Armed Conflict in Syria Author Christopher M. Blanchard
ISBN-10 OCLC:873518157
Release 2014
Pages 16
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Armed Conflict in Syria

Armed Conflict in Syria Author Christopher M. Blanchard
ISBN-10 1505438195
Release 2015-01-03
Pages 34
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Fighting continues across Syria, pitting government forces and their foreign allies against a range of anti-government insurgents, some of whom also are fighting amongst themselves. Since March 2011, the conflict has driven more than 2.8 million Syrians into neighboring countries as refugees (out of a total population of more than 22 million). Millions more Syrians are internally displaced and in need of humanitarian assistance, of which the United States remains the largest bilateral provider, with more than $2 billion in funding identified to date. The United States also has allocated a total of $287 million to date to provide nonlethal assistance to select groups.



Al Qaeda s Global Crisis

Al Qaeda   s Global Crisis Author V. G. Julie Rajan
ISBN-10 9781317645382
Release 2015-01-30
Pages 354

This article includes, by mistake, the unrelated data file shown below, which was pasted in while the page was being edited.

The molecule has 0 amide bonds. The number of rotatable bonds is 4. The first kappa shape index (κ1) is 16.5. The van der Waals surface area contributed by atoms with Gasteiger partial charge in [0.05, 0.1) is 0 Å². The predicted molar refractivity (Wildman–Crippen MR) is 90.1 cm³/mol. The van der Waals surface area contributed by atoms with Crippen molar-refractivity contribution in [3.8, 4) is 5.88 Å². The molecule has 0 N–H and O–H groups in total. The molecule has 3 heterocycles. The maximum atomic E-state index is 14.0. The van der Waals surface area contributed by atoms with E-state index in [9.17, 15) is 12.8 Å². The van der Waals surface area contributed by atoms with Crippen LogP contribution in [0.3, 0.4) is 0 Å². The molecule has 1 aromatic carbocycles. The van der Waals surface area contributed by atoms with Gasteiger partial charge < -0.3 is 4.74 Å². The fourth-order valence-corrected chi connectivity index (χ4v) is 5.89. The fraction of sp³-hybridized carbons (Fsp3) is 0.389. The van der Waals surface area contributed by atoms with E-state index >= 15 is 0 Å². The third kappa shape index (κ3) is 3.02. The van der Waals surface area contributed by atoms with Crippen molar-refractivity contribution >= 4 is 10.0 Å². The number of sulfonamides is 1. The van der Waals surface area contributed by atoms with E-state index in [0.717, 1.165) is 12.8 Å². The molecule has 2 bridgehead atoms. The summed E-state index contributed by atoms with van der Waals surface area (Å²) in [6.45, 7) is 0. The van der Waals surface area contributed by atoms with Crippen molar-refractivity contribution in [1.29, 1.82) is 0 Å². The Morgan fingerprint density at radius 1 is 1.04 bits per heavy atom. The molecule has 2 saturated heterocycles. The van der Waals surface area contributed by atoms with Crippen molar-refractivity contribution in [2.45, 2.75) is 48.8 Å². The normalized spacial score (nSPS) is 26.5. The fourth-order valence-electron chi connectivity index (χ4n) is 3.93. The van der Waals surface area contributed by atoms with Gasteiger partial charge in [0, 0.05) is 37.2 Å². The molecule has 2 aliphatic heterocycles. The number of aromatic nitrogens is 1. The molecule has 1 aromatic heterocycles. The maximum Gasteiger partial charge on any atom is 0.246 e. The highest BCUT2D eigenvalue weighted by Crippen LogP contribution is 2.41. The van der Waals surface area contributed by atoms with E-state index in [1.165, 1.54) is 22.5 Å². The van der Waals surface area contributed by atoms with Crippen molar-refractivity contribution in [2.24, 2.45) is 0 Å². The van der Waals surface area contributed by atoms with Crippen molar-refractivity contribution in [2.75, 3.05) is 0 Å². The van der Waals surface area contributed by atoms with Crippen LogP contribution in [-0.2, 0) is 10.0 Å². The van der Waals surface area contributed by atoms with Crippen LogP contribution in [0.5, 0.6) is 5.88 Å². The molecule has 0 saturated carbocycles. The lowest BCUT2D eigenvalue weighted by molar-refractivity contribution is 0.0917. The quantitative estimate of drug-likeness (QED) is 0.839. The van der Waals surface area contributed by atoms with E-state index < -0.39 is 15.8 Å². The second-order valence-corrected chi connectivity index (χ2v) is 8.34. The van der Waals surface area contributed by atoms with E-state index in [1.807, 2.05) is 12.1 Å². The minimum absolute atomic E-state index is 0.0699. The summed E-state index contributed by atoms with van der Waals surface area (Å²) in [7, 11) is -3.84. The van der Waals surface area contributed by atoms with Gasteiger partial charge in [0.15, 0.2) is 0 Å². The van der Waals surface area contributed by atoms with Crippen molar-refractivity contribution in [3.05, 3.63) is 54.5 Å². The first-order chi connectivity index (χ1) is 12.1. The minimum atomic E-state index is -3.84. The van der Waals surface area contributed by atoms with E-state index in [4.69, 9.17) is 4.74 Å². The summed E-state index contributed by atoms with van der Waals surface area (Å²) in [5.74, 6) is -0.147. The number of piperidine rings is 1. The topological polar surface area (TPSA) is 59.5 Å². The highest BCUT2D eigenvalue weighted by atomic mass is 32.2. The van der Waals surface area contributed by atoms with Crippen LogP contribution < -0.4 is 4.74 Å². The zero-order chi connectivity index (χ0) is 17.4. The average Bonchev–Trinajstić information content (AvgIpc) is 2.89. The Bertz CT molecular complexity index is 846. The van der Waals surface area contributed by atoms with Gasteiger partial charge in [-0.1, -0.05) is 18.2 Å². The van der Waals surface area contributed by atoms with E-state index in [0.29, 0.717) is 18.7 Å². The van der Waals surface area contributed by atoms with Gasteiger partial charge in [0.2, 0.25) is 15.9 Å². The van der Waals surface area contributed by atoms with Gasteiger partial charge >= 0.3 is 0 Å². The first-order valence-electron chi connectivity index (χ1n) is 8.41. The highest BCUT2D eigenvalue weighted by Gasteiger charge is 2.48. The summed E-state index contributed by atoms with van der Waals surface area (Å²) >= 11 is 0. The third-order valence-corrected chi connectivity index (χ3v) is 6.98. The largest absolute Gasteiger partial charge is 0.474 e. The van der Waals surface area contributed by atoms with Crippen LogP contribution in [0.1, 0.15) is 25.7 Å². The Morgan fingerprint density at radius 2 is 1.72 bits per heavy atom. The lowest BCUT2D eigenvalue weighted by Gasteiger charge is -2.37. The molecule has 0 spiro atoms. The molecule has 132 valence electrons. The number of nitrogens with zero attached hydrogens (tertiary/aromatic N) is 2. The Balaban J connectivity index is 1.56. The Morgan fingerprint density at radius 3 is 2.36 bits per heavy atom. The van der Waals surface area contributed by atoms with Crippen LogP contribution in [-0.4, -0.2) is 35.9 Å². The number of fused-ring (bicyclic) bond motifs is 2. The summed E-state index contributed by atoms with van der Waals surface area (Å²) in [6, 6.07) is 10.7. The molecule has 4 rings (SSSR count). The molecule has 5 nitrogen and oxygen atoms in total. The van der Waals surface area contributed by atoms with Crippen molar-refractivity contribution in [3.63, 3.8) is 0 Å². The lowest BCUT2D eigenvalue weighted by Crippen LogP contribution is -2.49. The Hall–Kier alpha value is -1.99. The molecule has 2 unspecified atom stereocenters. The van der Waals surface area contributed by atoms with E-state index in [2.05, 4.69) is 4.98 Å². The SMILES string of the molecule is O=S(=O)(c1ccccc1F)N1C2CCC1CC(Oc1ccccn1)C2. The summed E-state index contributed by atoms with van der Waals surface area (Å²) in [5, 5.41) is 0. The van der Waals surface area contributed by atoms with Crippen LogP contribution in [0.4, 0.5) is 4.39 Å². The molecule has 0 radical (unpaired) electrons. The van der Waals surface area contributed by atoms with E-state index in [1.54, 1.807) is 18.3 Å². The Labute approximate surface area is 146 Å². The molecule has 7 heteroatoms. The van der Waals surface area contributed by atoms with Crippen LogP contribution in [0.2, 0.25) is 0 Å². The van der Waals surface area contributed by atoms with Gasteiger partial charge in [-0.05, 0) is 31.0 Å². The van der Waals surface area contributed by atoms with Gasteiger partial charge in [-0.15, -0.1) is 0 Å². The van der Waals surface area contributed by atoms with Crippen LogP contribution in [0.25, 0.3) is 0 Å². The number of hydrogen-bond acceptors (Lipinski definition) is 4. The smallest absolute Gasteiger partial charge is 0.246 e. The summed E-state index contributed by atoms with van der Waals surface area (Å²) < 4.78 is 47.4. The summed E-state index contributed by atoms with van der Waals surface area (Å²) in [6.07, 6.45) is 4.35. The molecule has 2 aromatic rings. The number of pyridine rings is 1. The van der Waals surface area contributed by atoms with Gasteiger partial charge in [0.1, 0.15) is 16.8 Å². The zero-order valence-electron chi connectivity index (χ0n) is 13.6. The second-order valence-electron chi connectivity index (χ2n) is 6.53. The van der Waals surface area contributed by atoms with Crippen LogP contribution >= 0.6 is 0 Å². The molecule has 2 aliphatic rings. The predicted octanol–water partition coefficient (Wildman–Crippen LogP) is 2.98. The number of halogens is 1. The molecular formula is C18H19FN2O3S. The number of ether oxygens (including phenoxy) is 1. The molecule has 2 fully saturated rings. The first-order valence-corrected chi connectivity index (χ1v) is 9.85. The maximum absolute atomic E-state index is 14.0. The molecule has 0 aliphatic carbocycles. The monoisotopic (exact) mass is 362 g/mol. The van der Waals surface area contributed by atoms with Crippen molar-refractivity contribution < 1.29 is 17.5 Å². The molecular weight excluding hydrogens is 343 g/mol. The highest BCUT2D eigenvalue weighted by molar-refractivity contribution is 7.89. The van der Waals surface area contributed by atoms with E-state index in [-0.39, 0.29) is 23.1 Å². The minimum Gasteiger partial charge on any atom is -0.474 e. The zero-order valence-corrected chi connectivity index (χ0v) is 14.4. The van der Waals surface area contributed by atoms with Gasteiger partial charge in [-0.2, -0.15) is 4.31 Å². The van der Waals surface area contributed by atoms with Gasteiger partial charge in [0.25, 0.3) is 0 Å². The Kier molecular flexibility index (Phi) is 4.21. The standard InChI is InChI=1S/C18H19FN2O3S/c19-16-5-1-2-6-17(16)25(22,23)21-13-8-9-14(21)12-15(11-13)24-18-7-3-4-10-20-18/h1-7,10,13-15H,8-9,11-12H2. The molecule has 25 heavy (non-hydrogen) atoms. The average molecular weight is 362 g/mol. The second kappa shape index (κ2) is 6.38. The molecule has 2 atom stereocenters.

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This book focuses on the crises facing Al Qaeda and how the mass killing of Muslims is challenging its credibility as a leader among Islamist jihadist organizations. The book argues that these crises are directly related to Al Qaeda’s affiliation with the extreme violence employed against Muslims in Iraq, Syria, Afghanistan and Pakistan in the decade since 9/11. Al Qaeda’s public and private responses to this violence differ greatly. While in public Al Qaeda has justified those attacks declaring that, for the establishment of a state of ‘true believers’, they are a necessary evil, in private Al Qaeda has been advising its local affiliates to refrain from killing Muslims. To better understand the crises facing Al Qaeda, the book explores the development of Central Al Qaeda’s complex relationship with radical (mis)appropriations and manifestations of takfir, which allows one Muslim to declare another an unbeliever, and its unique relationship with each of its affiliates in Iraq, Syria, Afghanistan and Pakistan. The author then goes on to consider how the prominence of takfir is contributing to the deteriorating security in those countries and how this is affecting Al Qaeda’s credibility as an Islamist terror organization. The book concludes by considering the long-term viability of Al Qaeda and how its demise could allow the rise of the even more radical, violent Islamic State and the implications this has for the future security of the Middle East, North Africa and Central/South Asia. This book will be of much interest to students of political violence and terrorism, Islamism, global security and IR.